Reprinting: UK #96-100, #103-104, "What's in a Name?" from Annual '87, #135-136, "The Chain Gang" from Annual '89
Script by: Simon Furman [96-100, 103-104, "What's in a Name" from Annual '87, 135-136], Dan Abnett ["The Chain Gang" from Annual '89]
Art by: Geoff Senior , Jeff Anderson [99, 104], Will Simpson , Dan Reed [The Chain Gang" from Annual '89]
Pencils by: Will Simpson [96, "What's in a Name?" from Annual '87] Jeff Anderson [97, 100, 135-136]
Inks by: Tim Perkins [96-97, 100], ? Elliot ["What's in a Name?" from Annual '87], Stephen Baskerville [135-136]
Colours by: Steve White [96-100, 103-104, 135-136], Euan Peters ["The Chain Gang" from Annual '89], "What's in a Name?" from Annual '87
Letters by: Annie Halfacree [96-100, 103-104, 135-136] Gary Gilbert ["The Chain Gang" from Annual '89], "What's in a Name?" from Annual '87
Edited by: Ian Rimmer [96-100, 103-104, "What's in a Name?" from Annual '87, 135-136, "The Chain Gang" from Annual '89]
Wall-to-wall Predacons! Prime and Megatron! Even more Predacons!
Opener "Prey" begins, appropriately, with Optimus Prime feeling hunted. The Decepticons have developed space bridge technology, which they've used to teleport reinforcements and arms from Cybertron. He also ruminates on the events of Target: 2006—specifically, that his troops are incapable of functioning effectively without him.
What follows is convoluted to say the least, in addition to being a little confusing. Prime is planning to fake his own death with the aid of a dummy robot, quietly without any Decepticon interference. What he doesn't know is that the Predacons have other ideas, having been drafted in by Megatron to help him kill Prime once and for all. (They've also struck a deal with Shockwave to kill Megatron.) The two-part story finishes as the Autobots (none of whom except for Wheeljack knew about the facsimile) apparently coming across his shredded corpse. However, the way events turn out, we as readers also don't know if it's the stand-in or Prime.
Cut directly to "The Harder They Die", with no immediate explanation for how Prime survived or how he ended up on Cybertron. The beginning of this strip offers three of the best pages in any Transformers comic. Art by Geoff Senior is complemented by a tight monologue script as Prime reflects how much his homeworld has changed whilst saving Outback from a Decepticon thug—a fight that Prime only survives through blind luck. Elsewhere, Megatron recounts to Straxus the events which brought them to Cybertron.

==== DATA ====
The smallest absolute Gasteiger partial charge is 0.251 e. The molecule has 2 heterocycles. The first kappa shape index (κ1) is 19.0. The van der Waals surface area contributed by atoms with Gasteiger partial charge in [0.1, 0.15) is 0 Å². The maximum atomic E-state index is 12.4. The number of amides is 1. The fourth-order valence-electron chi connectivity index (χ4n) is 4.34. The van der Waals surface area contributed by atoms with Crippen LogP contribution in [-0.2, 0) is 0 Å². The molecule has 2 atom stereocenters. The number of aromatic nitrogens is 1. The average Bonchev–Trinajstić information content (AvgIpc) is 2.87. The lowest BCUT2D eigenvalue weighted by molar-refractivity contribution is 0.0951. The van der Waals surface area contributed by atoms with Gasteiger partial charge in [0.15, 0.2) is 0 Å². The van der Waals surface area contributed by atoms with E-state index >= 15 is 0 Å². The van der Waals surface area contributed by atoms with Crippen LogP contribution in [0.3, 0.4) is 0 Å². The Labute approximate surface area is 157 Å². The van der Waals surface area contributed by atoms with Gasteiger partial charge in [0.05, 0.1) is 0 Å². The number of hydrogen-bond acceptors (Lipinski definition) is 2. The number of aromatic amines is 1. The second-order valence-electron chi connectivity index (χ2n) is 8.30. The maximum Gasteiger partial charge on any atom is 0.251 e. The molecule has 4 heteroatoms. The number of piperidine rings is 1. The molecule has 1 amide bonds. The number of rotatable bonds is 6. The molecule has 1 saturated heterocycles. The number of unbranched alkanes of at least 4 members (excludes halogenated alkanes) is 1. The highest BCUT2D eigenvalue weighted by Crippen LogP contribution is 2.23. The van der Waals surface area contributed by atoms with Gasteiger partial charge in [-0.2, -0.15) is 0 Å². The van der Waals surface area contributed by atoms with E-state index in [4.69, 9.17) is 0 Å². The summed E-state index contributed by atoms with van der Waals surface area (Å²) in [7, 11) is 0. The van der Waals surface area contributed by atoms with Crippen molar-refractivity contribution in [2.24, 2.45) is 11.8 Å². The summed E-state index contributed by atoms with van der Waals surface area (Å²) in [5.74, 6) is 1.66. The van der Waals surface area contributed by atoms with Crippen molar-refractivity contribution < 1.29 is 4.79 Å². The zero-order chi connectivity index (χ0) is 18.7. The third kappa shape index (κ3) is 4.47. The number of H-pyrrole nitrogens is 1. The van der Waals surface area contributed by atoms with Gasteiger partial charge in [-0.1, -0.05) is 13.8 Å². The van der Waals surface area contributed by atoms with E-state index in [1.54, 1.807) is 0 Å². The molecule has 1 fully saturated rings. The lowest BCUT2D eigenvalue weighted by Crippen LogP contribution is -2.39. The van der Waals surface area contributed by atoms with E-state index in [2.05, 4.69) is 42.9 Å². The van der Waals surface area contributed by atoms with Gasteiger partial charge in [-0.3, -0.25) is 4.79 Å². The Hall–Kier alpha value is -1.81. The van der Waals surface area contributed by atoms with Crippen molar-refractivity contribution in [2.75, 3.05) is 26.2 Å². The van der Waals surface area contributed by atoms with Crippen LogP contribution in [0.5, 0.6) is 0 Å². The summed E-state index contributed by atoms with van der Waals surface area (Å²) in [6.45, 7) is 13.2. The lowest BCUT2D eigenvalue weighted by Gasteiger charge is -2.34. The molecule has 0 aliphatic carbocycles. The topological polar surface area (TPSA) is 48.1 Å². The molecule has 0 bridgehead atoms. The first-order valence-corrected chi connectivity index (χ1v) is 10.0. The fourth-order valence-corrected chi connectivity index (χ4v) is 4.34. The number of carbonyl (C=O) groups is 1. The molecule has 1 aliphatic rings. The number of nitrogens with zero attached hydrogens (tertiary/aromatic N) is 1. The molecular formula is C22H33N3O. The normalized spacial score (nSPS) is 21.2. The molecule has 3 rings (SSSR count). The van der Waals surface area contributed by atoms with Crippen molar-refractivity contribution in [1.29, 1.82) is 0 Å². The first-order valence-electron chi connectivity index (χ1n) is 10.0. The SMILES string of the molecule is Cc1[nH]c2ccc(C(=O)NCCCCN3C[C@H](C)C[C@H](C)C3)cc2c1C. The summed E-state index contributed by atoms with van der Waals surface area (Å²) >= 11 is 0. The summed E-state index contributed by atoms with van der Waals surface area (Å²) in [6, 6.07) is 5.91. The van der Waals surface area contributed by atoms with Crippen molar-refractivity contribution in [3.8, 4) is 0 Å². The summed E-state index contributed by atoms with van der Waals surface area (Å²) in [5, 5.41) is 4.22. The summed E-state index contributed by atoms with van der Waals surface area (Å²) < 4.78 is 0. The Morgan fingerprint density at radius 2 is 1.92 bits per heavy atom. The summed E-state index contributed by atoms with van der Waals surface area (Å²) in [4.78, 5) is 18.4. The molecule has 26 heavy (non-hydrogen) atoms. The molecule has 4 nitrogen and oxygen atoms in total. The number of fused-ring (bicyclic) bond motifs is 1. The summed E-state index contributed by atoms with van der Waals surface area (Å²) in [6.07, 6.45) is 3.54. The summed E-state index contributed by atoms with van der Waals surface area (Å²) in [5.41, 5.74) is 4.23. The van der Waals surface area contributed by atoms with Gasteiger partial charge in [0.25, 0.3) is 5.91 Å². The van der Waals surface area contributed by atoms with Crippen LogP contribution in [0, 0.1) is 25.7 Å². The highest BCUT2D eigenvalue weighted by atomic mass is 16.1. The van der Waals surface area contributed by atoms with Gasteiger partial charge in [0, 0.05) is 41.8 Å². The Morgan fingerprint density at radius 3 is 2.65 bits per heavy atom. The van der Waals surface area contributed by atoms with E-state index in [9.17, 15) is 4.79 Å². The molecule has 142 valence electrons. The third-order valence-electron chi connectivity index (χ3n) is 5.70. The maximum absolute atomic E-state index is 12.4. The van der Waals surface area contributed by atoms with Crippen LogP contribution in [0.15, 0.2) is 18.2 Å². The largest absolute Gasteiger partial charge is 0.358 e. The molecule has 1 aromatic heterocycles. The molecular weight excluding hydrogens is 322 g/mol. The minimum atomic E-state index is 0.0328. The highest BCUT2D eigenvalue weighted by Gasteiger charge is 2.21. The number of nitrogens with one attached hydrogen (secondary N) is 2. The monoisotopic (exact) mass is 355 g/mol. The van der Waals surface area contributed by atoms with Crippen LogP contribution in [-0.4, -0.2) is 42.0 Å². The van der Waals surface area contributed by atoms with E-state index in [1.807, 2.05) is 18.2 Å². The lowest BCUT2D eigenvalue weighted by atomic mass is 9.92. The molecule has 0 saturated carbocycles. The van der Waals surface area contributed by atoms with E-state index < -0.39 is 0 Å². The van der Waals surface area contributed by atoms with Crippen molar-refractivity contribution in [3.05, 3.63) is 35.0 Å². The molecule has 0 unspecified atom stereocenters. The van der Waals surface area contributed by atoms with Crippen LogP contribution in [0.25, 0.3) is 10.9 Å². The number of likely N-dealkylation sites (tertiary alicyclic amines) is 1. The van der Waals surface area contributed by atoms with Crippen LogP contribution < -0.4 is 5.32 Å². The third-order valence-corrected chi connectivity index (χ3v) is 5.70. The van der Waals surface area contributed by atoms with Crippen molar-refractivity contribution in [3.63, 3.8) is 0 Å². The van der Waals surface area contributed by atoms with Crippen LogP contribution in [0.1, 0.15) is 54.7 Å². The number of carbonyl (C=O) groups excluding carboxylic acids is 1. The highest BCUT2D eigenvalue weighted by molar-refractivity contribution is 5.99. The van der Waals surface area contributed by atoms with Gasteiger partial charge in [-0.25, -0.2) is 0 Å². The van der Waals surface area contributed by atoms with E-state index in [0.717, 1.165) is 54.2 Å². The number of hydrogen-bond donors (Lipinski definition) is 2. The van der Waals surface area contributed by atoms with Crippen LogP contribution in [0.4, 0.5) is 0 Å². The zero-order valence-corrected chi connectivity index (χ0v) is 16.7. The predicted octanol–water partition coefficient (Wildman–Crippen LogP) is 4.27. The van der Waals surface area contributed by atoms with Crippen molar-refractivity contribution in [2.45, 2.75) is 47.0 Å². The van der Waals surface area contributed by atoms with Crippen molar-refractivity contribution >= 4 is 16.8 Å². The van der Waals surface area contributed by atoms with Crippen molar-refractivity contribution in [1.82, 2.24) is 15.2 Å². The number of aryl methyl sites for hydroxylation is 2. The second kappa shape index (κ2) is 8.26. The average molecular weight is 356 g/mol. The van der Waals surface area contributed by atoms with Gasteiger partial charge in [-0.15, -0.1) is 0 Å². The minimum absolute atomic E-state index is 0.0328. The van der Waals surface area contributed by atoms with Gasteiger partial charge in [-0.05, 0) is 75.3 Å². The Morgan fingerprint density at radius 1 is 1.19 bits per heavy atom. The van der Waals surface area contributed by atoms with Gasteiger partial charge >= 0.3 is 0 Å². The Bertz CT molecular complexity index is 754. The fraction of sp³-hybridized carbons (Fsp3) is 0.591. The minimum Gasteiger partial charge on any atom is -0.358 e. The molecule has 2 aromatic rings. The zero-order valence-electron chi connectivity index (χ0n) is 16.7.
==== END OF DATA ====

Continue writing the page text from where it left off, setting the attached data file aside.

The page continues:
As Optimus surveys the ruins of Iacon, he's ambushed by... the Wreckers! This leads into "Under Fire" in which the Autobot commando team put Prime on trial as an imposter. He naturally escapes, after which "Distant Thunder" turns out to mostly be taken up with a tale Prime recounts to Outback about his experience in Limbo during Target: 2006—all very bizarre, and I can only assume that this relatively stand-alone tale was printed to attract new readers to the 100th issue of the comic. It concludes with the Wreckers tracking down the pair and Emirate Xaaron hearing Prime out before concluding him not an imposter.
(In general, this story arc seems to indicate that fascimiles, imposters and spys taking the appearance of other Transformers are not exactly uncommon in the guerilla war raging across Cybertron—it certainly makes you feel that Decepticons live up to their image as deceivers, which is welcome.)
"Resurrection" goes on to illustrate the hoops Furman was having to jump through in order to keep UK and US stories in sync with each other. (As a side-note, it's almost impossible to square the Prime and Megatron of issues 103-104 with the rendering of those characters offered by Budiansky in "Afterdeath", a US story which was reprinted in issues 105-106.)
Overall it's a well-written story, opening with Octane embellishing his report to Straxus. The Decepticon leader then announces his plan to procure himself a new body and take Megatron out of the picture in one fell swoop. Elsewhere, Prime declares his intention to return to Earth and defend it from the 'Cons there. There's then a cut-away to Earth, with Blaster's Autobots learning of Prime's 'death'... this is a very packed 22 pages, and the Galvatron references are unlikely to make sense to readers who haven't read the Target: 2006 and Fallen Angel volumes.